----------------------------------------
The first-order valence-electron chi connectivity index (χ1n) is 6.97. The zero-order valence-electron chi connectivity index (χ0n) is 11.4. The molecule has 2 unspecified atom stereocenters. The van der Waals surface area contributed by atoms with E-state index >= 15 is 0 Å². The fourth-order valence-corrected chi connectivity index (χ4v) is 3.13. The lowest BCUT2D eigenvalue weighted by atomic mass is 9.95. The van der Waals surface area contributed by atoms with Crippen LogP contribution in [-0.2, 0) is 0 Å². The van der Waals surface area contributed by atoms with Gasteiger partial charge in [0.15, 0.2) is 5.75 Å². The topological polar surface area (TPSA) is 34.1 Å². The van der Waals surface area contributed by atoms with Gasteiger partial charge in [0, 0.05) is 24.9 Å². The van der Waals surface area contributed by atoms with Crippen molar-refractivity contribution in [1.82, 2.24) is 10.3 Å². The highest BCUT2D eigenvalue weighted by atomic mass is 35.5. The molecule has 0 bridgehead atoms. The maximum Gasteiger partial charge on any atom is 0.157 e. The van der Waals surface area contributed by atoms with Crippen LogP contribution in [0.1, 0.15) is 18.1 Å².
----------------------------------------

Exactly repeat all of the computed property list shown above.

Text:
The first-order valence-electron chi connectivity index (χ1n) is 6.97. The zero-order valence-electron chi connectivity index (χ0n) is 11.4. The molecule has 2 unspecified atom stereocenters. The van der Waals surface area contributed by atoms with E-state index >= 15 is 0 Å². The fourth-order valence-corrected chi connectivity index (χ4v) is 3.13. The lowest BCUT2D eigenvalue weighted by atomic mass is 9.95. The van der Waals surface area contributed by atoms with Crippen LogP contribution in [-0.2, 0) is 0 Å². The van der Waals surface area contributed by atoms with Gasteiger partial charge in [0.15, 0.2) is 5.75 Å². The topological polar surface area (TPSA) is 34.1 Å². The van der Waals surface area contributed by atoms with Gasteiger partial charge in [0, 0.05) is 24.9 Å². The van der Waals surface area contributed by atoms with Crippen molar-refractivity contribution in [1.82, 2.24) is 10.3 Å². The highest BCUT2D eigenvalue weighted by atomic mass is 35.5. The molecule has 0 bridgehead atoms. The maximum Gasteiger partial charge on any atom is 0.157 e. The van der Waals surface area contributed by atoms with Crippen LogP contribution in [0.1, 0.15) is 18.1 Å².